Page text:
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Taliban deny cooperating with Islamic State in Afghan attack

The Taliban rejected reports they used foreign fighters and cooperated with Islamic State in fighting at a remote village in northern Afghanistan this weekend where officials said dozens of local police and civilians were killed.
The Taliban, fighting to install sharia in Afghanistan and drive out foreign forces, said the claims were intended to discredit it. The movement sees Islamic State, which is fighting to create a global caliphate, as a hostile force.
However, Afghan government officials quoted villagers as saying as many as 600 fighters, who appeared to include both Taliban and Islamic State militants, had overrun Mirza Olang village in the northern province of Sar-e Pul on Saturday.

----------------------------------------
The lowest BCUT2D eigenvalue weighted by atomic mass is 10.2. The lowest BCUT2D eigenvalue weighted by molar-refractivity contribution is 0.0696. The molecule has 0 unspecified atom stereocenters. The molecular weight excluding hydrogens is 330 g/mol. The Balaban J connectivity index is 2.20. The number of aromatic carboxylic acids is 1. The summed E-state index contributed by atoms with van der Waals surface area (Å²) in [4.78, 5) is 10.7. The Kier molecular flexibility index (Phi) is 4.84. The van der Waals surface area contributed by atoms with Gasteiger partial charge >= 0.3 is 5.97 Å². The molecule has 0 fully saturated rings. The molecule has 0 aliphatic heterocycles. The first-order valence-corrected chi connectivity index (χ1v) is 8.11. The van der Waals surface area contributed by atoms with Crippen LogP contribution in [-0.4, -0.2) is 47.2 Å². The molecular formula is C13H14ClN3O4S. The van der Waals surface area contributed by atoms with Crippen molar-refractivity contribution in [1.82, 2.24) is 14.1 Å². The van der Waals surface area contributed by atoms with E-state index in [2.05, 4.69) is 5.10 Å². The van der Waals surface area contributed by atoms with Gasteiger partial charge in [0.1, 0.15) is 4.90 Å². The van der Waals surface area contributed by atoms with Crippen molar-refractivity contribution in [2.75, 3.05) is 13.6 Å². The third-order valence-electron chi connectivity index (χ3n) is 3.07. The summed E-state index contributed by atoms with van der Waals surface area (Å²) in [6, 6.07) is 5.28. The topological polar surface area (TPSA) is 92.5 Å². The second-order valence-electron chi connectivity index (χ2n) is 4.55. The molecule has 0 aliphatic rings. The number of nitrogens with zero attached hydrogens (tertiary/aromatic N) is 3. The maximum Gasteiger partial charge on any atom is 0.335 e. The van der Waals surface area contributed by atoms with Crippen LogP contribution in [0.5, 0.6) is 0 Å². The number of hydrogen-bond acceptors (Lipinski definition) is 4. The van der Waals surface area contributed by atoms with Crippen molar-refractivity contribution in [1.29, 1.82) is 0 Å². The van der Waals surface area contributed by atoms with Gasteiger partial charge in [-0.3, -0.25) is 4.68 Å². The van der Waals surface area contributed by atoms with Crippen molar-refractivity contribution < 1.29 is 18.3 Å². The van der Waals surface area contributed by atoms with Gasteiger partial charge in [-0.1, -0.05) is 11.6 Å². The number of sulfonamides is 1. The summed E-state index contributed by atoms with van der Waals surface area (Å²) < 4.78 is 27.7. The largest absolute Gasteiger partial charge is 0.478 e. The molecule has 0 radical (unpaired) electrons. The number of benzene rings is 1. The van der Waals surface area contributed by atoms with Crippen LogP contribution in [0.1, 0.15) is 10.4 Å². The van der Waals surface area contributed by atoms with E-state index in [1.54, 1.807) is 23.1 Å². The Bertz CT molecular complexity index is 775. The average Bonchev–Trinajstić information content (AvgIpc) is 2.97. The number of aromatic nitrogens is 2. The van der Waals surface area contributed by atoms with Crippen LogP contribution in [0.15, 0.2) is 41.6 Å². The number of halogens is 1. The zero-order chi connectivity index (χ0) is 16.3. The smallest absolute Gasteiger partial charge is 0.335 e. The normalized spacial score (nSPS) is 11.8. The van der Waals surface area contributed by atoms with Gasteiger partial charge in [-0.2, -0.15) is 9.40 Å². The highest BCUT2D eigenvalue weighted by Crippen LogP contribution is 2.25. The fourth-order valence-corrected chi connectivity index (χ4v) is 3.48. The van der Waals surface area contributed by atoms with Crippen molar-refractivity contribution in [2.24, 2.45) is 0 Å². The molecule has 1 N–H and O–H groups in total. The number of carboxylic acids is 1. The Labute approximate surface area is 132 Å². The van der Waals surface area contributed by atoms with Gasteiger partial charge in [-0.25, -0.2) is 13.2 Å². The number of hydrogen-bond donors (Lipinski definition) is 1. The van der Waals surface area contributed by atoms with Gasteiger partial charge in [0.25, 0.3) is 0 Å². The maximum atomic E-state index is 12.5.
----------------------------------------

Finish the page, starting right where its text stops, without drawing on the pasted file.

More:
They said that many of the fighters appeared to be foreigners, speaking Turkmen, Uzbek and Punjabi, a language spoken in the Punjab region of Pakistan.
The reports appeared to offer support to claims that the Taliban have been using foreign fighters, but in a region with a patchwork of different ethnicities and national borders close by, establishing a true picture is difficult.
"The Afghan government and its foreign masters are making false claims that we are working with Daesh (Islamic State) just to discredit us in the local community," one Taliban commander said.
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